Consummate Classic Country.
Jim Lauderdale has achieved a particular type of musical success: a long career, a significant and critically lauded body of work, a long list of ‘name’ collaborators, songs being covered by other artists – but no significant breakthrough. It is perhaps with a knowing awareness of this history that Lauderdale – now routinely referred to as a ‘veteran’ ‘legend’ and ‘icon’ in country music – releases an album titled ‘Game Changer’. Will this be one that delivers on all the years of promise?
To his credit, Lauderdale’s own stated ambition for the album is musical: “I have done my job on this record if people who love classic country feel like they can put it on, or have it in their collection, and it would fit right in”. Although this reviewer is not the biggest fan of Nashville classic country, there is an undeniable quality to this record in all aspects – the songs, the arrangements, the performances and the recording. Whether or not the album turns out to be a ‘game changer’ career-wise, it is a perfect demonstration of Lauderdale’s talent.
A key indication of that talent is Lauderdale’s ability to write within the ‘classic country’ genre yet find melodies and lyrical ideas that keep things fresh enough; to produce something that sounds sufficiently familiar whilst having a distinctive voice. A good example of this balance is found on ‘Wishbone’. The melody traces the familiar paths of a country ballad, but the lyrical idea (“I’ve got a wishbone, where my backbone ought to be”) and Lauderdale’s convincing delivery keeps you listening. It’s a clever and poignant reflection on being a dreamer. Similarly, the swing shuffle of ‘Let’s Make Some Memories’ couldn’t be more ‘classic’ in its sound and structure, but it has a catchy tune and some finely crafted lines (“let’s make some memories, the good ones are all gone“). It’s not an insult to suggest that this track surely belongs on a Hollywood film soundtrack.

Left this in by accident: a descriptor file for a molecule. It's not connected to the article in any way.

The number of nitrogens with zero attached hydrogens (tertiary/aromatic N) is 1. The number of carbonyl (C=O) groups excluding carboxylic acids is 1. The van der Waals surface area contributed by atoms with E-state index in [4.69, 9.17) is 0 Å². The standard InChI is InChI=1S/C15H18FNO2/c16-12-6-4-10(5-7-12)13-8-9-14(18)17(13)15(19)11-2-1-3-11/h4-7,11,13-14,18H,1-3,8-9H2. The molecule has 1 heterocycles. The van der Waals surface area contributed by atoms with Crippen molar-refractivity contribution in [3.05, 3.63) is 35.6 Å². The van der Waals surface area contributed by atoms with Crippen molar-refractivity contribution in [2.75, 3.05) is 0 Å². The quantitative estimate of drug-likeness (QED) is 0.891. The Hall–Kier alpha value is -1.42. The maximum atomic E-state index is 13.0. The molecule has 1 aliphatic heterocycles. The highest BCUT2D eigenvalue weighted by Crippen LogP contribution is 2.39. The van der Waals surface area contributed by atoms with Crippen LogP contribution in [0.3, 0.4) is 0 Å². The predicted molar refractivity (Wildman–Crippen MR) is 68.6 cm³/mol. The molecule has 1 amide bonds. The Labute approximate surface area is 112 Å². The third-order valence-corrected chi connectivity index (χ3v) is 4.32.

There are other sounds and styles. The album opens with high energy and positivity on ‘That Kind of Life’, a twin-guitar riff and the drum pattern having echoes of The Allman Brothers’ ‘Jessica’ (otherwise known as the Top Gear theme). This 70s’ country rock sound is revisited on the funky ‘You’re Hoggin’ My Mind’, the band sounding like they could be backing Las Vegas-era Elvis. The title track ‘Game Changer’ is something different, not a common country chord sequence – but possibly the most memorable melody on the album. Perhaps another hallmark of quality songwriting is that a song could be given a completely different treatment – stripped of the pedal steel and twang – but still convince. ‘Game Changer‘ is one of those songs.
Jim Lauderdale is clearly committed to the craft of songwriting – “it’s a constant to challenge to try to keep making better and better records, write better and better songs. I still feel like I’m a developing artist”. It’s hard to imagine an album of its style much more accomplished than this one, but in any craft it is the small details, the precision – and making something difficult look easy – that are the hallmarks of mastery. There’s always another song or two to write and no doubt there will be more to come from this seasoned troubadour.
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